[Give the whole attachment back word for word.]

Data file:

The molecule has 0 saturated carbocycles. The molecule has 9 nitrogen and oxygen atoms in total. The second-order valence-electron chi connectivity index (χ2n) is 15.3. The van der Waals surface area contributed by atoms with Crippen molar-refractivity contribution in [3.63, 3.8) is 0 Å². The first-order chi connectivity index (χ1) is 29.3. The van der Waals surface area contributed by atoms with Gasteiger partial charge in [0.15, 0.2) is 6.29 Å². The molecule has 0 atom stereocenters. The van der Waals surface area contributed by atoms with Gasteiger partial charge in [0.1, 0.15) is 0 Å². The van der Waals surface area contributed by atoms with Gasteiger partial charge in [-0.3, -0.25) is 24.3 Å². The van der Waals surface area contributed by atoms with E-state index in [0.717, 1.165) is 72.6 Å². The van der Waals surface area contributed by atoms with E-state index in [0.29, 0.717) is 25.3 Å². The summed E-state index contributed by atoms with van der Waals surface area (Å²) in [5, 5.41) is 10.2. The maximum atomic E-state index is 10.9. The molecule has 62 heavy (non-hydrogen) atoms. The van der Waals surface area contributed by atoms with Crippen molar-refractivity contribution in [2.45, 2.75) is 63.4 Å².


The molecule has 0 saturated carbocycles. The molecule has 9 nitrogen and oxygen atoms in total. The second-order valence-electron chi connectivity index (χ2n) is 15.3. The van der Waals surface area contributed by atoms with Crippen molar-refractivity contribution in [3.63, 3.8) is 0 Å². The first-order chi connectivity index (χ1) is 29.3. The van der Waals surface area contributed by atoms with Gasteiger partial charge in [0.15, 0.2) is 6.29 Å². The molecule has 0 atom stereocenters. The van der Waals surface area contributed by atoms with Gasteiger partial charge in [0.1, 0.15) is 0 Å². The van der Waals surface area contributed by atoms with Gasteiger partial charge in [-0.3, -0.25) is 24.3 Å². The van der Waals surface area contributed by atoms with E-state index in [0.717, 1.165) is 72.6 Å². The van der Waals surface area contributed by atoms with E-state index in [0.29, 0.717) is 25.3 Å². The summed E-state index contributed by atoms with van der Waals surface area (Å²) in [5, 5.41) is 10.2. The maximum atomic E-state index is 10.9. The molecule has 62 heavy (non-hydrogen) atoms. The van der Waals surface area contributed by atoms with Crippen molar-refractivity contribution in [2.45, 2.75) is 63.4 Å².